Whatever the origin of coffee, its stimulating effect undoubtedly made it so popular. For a lot of people, coffee is an integral part of their daily routine, in order to start the day right. But why is it so popular if there are claims that caffeine is bad for you?

Is caffeine bad for mental alertness?

One of the biggest reasons for the popularity of caffeine is its perceived ability to ‘wake you up’. Many people drink coffee, especially in the morning, with the objective of increasing mental alertness. Let’s look into this a little further. 

A study investigated the effects of caffeine consumption on medium/high and non/low consumers following overnight abstinence. They found mental alertness improved in medium/high consumers but not in non/low consumers. It’s also worth noting that non/low consumers experienced decreased sleepiness. However, this was accompanied by an increase in anxiety and restlessness, which indicates that it might be bad for you if you suffer from caffeine sensitivity.(2)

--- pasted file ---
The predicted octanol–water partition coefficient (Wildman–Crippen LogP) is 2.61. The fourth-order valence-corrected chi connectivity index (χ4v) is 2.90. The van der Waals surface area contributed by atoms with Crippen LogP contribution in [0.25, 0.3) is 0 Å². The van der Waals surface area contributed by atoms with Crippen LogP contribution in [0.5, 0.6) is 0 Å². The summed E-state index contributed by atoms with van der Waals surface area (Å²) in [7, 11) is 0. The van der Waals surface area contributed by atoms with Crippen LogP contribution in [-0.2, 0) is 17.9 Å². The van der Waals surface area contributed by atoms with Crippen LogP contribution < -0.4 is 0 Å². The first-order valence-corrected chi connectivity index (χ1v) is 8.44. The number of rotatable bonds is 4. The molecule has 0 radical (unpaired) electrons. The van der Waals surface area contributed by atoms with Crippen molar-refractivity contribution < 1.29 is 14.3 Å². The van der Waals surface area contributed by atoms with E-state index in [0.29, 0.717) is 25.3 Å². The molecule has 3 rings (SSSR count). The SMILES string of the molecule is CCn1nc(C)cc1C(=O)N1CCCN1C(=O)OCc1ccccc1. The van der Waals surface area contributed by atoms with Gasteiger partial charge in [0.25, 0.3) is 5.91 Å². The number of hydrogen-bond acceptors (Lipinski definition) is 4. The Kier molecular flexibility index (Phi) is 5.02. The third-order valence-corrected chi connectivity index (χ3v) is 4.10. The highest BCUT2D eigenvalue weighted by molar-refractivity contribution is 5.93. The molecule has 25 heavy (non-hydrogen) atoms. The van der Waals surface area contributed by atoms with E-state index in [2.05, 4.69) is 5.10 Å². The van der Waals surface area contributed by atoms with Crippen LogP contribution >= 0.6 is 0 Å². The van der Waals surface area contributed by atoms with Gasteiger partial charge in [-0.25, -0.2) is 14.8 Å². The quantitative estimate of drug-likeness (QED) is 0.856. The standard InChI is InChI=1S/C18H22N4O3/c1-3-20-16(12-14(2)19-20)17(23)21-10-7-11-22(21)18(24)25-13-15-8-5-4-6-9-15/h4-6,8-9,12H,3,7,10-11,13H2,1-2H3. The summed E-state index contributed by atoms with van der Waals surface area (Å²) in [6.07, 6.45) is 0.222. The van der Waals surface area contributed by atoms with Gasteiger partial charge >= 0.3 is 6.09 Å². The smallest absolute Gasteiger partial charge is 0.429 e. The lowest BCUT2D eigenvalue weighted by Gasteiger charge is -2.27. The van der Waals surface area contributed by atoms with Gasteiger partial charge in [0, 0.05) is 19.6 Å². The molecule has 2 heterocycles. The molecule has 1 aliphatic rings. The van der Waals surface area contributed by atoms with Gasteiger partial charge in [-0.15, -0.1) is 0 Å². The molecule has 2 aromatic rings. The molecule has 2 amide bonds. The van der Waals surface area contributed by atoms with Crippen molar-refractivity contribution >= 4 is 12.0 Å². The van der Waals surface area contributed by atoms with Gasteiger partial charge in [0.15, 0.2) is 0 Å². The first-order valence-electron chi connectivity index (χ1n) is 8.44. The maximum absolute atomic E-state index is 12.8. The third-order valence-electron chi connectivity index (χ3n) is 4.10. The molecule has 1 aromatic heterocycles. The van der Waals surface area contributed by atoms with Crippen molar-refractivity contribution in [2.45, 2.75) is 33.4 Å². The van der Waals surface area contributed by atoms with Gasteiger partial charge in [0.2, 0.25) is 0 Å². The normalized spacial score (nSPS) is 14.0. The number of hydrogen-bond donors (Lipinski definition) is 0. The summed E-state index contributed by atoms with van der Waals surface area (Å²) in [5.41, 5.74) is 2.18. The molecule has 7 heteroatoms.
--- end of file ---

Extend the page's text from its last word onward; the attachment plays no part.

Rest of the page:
Moreover, some research suggests that caffeine does not boost mental alertness above baseline levels in regular consumers. As a matter of fact, in regular consumers, caffeine withdrawal (overnight), has a counteractive effect, lowering mood and alertness. Hence, consuming more caffeine reverses these withdrawal symptoms, although it might not surpass baseline levels.(3

This is what’s referred to as a “caffeine tolerance”, which people can develop if they consume it regularly. Therefore, once a person stops, withdrawal symptoms begin. In general, symptoms include headaches, fatigue, irritability and low mood.